Nestlé challenges world leader in pet food production

More of the world's pets will be eating Nestlé's food Keystone

The Swiss-based food group, Nestlé, has confirmed that it is bidding for the United States pet food company, Ralston Purina, in a deal worth almost SFr17 billion ($10.3 billion).

This content was published on January 16, 2001 - 10:02

If the acquisition is successful, it will create a pet-care business able to take on the market leader, Mars.

The deal would give Nestlé a 40 per cent share of pet food sales in the US, making it the market leader. Worldwide, Mars would just hold on to the top spot.

In a statement from its headquarters in Vevey, Nestlé said it was offering $33.50 in cash for each of Ralston Purina's shares.

Analysts say the pet food business is one of the strongest growing areas. Nestlé has been involved in the industry ever since its 1985 acquisition of Carnation, which brought it the "Friskies" line of products.

It then bought Alpo in 1994, Spillers in 1998 and Cargill Argentina in August 2000 to create a pet-care business with SFr6 billion in sales.

Ralston Purina had North American sales of more than SFr3.67 billion last year and international sales of around SFr735 million.

"This merger is not only in line with the long-term strategic approach of Nestlé but the complementary strengths of Nestlé and Ralston Purina will accelerate both the growth and the performance of the Nestlé group," said Nestlé chairman Rainer Gut.

Analysts say the deal is unlikely to be derailed by rival bids from Mars or other food companies but it will have to satisfy the concerns of the US regulatory authorities.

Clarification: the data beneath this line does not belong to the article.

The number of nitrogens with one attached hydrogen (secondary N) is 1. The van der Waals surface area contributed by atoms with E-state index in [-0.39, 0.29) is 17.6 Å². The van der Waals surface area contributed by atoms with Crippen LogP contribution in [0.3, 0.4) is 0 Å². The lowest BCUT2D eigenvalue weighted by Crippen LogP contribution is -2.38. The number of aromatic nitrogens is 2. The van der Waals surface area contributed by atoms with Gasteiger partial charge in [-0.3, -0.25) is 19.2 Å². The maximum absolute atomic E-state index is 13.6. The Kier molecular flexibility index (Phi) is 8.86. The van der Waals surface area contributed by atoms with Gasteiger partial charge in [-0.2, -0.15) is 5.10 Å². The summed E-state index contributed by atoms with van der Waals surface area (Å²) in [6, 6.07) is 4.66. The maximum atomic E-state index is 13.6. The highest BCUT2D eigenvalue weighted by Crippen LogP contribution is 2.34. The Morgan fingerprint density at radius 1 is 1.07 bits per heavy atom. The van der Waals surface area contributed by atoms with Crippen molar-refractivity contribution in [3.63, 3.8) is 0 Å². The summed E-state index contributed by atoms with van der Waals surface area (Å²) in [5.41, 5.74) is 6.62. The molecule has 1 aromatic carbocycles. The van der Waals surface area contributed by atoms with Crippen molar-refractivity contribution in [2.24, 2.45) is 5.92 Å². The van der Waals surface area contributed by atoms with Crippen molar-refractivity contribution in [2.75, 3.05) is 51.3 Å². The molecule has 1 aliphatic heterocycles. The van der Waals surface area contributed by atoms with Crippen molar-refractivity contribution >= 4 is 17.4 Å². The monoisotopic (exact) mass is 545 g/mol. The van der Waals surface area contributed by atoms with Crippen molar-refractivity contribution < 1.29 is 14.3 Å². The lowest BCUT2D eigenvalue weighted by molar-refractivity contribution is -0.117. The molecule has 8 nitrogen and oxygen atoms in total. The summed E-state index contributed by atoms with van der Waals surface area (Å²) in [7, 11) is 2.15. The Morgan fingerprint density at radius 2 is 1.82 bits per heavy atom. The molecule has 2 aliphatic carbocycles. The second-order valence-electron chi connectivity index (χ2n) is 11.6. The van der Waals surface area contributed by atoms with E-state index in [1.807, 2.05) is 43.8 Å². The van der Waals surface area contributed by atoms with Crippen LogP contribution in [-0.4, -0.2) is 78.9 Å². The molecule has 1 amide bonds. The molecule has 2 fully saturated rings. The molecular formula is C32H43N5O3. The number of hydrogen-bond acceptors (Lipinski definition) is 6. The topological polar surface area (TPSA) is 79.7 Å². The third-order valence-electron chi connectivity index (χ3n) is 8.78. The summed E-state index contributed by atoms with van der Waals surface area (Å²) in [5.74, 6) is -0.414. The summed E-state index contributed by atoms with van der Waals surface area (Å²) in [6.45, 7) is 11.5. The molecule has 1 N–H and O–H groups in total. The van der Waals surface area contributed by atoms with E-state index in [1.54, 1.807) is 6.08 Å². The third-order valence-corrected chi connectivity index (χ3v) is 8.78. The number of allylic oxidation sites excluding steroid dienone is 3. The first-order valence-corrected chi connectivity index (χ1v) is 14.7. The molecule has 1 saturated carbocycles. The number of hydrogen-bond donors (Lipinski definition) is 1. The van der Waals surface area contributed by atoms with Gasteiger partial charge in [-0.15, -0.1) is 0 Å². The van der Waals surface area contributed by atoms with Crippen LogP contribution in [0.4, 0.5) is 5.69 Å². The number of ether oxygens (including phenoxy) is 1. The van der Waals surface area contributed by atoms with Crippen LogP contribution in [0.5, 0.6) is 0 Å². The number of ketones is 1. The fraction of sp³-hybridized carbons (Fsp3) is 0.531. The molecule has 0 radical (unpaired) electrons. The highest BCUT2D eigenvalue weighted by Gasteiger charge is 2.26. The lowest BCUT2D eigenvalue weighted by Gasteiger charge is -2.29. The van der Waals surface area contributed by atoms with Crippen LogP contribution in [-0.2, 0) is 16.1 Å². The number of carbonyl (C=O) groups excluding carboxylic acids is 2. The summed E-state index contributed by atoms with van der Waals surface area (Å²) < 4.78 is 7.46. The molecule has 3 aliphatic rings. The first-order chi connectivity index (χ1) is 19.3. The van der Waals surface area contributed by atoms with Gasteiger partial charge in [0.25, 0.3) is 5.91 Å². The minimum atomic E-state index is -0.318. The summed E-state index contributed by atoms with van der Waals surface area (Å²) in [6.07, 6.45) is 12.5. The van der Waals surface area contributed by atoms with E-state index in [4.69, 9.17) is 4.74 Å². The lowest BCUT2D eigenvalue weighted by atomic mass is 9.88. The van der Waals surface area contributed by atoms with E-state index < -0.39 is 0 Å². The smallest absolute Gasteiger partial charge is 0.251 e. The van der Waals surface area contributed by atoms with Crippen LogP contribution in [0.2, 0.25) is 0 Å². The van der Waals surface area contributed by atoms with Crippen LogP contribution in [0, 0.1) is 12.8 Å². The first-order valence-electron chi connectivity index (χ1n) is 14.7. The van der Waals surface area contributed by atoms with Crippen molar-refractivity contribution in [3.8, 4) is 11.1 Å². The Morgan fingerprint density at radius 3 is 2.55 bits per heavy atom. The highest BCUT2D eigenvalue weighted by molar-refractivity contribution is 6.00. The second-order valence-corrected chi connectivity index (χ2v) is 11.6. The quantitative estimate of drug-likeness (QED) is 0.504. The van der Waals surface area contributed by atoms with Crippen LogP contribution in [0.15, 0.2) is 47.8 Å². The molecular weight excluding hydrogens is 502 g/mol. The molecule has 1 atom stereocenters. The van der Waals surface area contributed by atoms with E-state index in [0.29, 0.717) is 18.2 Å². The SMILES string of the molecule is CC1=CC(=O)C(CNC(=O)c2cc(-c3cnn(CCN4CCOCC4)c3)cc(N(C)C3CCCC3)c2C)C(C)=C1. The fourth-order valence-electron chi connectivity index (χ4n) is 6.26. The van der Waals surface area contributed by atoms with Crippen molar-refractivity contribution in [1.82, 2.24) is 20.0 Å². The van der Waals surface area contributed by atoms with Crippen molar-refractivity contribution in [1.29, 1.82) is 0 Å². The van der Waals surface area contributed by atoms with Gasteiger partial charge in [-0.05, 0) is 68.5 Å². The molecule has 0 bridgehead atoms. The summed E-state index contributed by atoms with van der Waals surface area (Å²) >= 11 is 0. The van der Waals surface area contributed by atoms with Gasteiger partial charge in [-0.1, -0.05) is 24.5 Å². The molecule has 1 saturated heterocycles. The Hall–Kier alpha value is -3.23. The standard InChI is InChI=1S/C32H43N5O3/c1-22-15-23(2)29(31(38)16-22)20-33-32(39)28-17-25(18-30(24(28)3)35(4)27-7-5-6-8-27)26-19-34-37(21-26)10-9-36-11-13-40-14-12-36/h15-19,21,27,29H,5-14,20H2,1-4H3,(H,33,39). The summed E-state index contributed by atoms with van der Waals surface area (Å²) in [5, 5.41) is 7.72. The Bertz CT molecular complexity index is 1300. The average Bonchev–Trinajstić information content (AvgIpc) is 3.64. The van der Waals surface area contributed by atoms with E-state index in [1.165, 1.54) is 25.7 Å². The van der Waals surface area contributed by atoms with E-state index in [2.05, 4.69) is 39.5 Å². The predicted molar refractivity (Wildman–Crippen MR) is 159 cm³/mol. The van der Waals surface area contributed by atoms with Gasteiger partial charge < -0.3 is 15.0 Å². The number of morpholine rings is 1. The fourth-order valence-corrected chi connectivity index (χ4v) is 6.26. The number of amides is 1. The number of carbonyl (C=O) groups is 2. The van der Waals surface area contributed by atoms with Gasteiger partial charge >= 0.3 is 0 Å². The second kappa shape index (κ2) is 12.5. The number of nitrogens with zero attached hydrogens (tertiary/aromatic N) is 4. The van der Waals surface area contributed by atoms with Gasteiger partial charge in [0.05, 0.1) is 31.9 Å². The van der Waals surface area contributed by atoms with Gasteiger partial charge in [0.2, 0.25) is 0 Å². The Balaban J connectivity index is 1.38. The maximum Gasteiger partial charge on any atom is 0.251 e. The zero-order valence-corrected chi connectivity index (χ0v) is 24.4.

They may be worried about the number of brands housed under one roof.

Nestlé is expected to argue that there is little overlap between the two groups since Ralston Purina produces mainly dried food, while Nestlé is more involved in the canned market.

But analysts expect Nestlé to sell off some brands to allay competition worries.

The transaction is expected to be completed by the end of 2001.

swissinfo with agencies

Articles in this story

In compliance with the JTI standards

In compliance with the JTI standards

More: SWI certified by the Journalism Trust Initiative

You can find an overview of ongoing debates with our journalists here. Please join us!

If you want to start a conversation about a topic raised in this article or want to report factual errors, email us at

Sort by

Change your password

Do you really want to delete your profile?

Your subscription could not be saved. Please try again.
Almost finished... We need to confirm your email address. To complete the subscription process, please click the link in the email we just sent you.

Discover our weekly must-reads for free!

Sign up to get our top stories straight into your mailbox.

The SBC Privacy Policy provides additional information on how your data is processed.